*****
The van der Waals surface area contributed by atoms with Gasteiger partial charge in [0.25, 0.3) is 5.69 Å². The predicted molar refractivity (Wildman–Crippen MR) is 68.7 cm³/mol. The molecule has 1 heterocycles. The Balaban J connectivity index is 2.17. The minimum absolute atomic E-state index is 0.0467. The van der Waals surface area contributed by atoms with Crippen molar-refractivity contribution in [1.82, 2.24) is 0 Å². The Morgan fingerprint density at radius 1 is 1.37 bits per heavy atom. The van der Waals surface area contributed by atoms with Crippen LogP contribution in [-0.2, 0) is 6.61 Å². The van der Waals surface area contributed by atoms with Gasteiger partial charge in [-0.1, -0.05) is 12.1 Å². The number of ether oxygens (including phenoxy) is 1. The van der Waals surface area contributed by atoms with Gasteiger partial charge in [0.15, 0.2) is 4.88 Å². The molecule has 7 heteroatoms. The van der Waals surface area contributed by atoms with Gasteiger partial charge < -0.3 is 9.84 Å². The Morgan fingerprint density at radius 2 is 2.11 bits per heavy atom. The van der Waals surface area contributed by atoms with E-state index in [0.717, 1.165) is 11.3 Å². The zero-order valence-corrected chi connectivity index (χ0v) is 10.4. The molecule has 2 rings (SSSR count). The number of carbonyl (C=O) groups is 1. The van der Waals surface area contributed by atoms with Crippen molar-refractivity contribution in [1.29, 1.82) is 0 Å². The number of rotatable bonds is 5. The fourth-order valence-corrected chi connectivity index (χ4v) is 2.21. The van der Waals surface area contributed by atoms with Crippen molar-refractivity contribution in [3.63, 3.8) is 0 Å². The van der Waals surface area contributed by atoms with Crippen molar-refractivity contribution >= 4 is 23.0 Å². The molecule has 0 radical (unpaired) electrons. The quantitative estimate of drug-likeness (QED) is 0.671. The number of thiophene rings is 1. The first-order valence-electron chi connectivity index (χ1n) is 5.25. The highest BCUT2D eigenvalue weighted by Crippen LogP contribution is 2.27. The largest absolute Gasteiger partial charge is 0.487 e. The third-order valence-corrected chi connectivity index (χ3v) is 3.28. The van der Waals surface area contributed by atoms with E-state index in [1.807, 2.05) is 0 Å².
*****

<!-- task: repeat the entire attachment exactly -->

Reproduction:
The van der Waals surface area contributed by atoms with Gasteiger partial charge in [0.25, 0.3) is 5.69 Å². The predicted molar refractivity (Wildman–Crippen MR) is 68.7 cm³/mol. The molecule has 1 heterocycles. The Balaban J connectivity index is 2.17. The minimum absolute atomic E-state index is 0.0467. The van der Waals surface area contributed by atoms with Crippen molar-refractivity contribution in [1.82, 2.24) is 0 Å². The Morgan fingerprint density at radius 1 is 1.37 bits per heavy atom. The van der Waals surface area contributed by atoms with Crippen LogP contribution in [-0.2, 0) is 6.61 Å². The van der Waals surface area contributed by atoms with Gasteiger partial charge in [-0.1, -0.05) is 12.1 Å². The number of ether oxygens (including phenoxy) is 1. The van der Waals surface area contributed by atoms with Gasteiger partial charge in [0.15, 0.2) is 4.88 Å². The molecule has 7 heteroatoms. The van der Waals surface area contributed by atoms with Gasteiger partial charge < -0.3 is 9.84 Å². The Morgan fingerprint density at radius 2 is 2.11 bits per heavy atom. The van der Waals surface area contributed by atoms with E-state index in [0.717, 1.165) is 11.3 Å². The zero-order valence-corrected chi connectivity index (χ0v) is 10.4. The molecule has 2 rings (SSSR count). The number of carbonyl (C=O) groups is 1. The van der Waals surface area contributed by atoms with Crippen molar-refractivity contribution in [1.29, 1.82) is 0 Å². The number of rotatable bonds is 5. The fourth-order valence-corrected chi connectivity index (χ4v) is 2.21. The van der Waals surface area contributed by atoms with Crippen molar-refractivity contribution in [3.63, 3.8) is 0 Å². The van der Waals surface area contributed by atoms with Crippen molar-refractivity contribution >= 4 is 23.0 Å². The molecule has 0 radical (unpaired) electrons. The quantitative estimate of drug-likeness (QED) is 0.671. The number of thiophene rings is 1. The first-order valence-electron chi connectivity index (χ1n) is 5.25. The highest BCUT2D eigenvalue weighted by Crippen LogP contribution is 2.27. The largest absolute Gasteiger partial charge is 0.487 e. The third-order valence-corrected chi connectivity index (χ3v) is 3.28. The van der Waals surface area contributed by atoms with E-state index in [1.807, 2.05) is 0 Å².